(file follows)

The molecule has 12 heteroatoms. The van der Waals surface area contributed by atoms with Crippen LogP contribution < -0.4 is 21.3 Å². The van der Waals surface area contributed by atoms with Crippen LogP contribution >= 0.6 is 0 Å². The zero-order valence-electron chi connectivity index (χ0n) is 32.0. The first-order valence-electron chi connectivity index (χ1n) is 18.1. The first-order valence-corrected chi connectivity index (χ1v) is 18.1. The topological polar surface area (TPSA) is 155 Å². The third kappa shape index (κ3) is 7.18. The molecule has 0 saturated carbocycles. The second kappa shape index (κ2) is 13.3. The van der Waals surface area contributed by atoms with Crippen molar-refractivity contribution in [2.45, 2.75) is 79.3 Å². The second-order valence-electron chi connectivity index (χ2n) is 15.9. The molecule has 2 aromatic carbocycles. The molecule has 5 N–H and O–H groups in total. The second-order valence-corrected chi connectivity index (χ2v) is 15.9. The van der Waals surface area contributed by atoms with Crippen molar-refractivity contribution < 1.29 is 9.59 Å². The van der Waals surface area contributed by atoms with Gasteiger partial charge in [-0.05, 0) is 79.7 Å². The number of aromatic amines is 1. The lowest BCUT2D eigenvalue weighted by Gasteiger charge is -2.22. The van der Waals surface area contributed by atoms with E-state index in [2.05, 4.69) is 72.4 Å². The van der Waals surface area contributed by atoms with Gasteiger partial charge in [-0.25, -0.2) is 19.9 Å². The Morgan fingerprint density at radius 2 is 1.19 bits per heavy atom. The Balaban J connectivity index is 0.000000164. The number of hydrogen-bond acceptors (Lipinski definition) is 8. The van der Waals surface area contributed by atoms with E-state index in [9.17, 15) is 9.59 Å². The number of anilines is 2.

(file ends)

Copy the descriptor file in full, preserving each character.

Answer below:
The molecule has 12 heteroatoms. The van der Waals surface area contributed by atoms with Crippen LogP contribution < -0.4 is 21.3 Å². The van der Waals surface area contributed by atoms with Crippen LogP contribution >= 0.6 is 0 Å². The zero-order valence-electron chi connectivity index (χ0n) is 32.0. The first-order valence-electron chi connectivity index (χ1n) is 18.1. The first-order valence-corrected chi connectivity index (χ1v) is 18.1. The topological polar surface area (TPSA) is 155 Å². The third kappa shape index (κ3) is 7.18. The molecule has 0 saturated carbocycles. The second kappa shape index (κ2) is 13.3. The van der Waals surface area contributed by atoms with Crippen molar-refractivity contribution in [2.45, 2.75) is 79.3 Å². The second-order valence-electron chi connectivity index (χ2n) is 15.9. The molecule has 2 aromatic carbocycles. The molecule has 5 N–H and O–H groups in total. The second-order valence-corrected chi connectivity index (χ2v) is 15.9. The van der Waals surface area contributed by atoms with Crippen molar-refractivity contribution < 1.29 is 9.59 Å². The van der Waals surface area contributed by atoms with Gasteiger partial charge in [-0.05, 0) is 79.7 Å². The number of aromatic amines is 1. The lowest BCUT2D eigenvalue weighted by Gasteiger charge is -2.22. The van der Waals surface area contributed by atoms with E-state index in [2.05, 4.69) is 72.4 Å². The van der Waals surface area contributed by atoms with Gasteiger partial charge in [-0.25, -0.2) is 19.9 Å². The Morgan fingerprint density at radius 2 is 1.19 bits per heavy atom. The Balaban J connectivity index is 0.000000164. The number of hydrogen-bond acceptors (Lipinski definition) is 8. The van der Waals surface area contributed by atoms with E-state index in [9.17, 15) is 9.59 Å². The number of anilines is 2.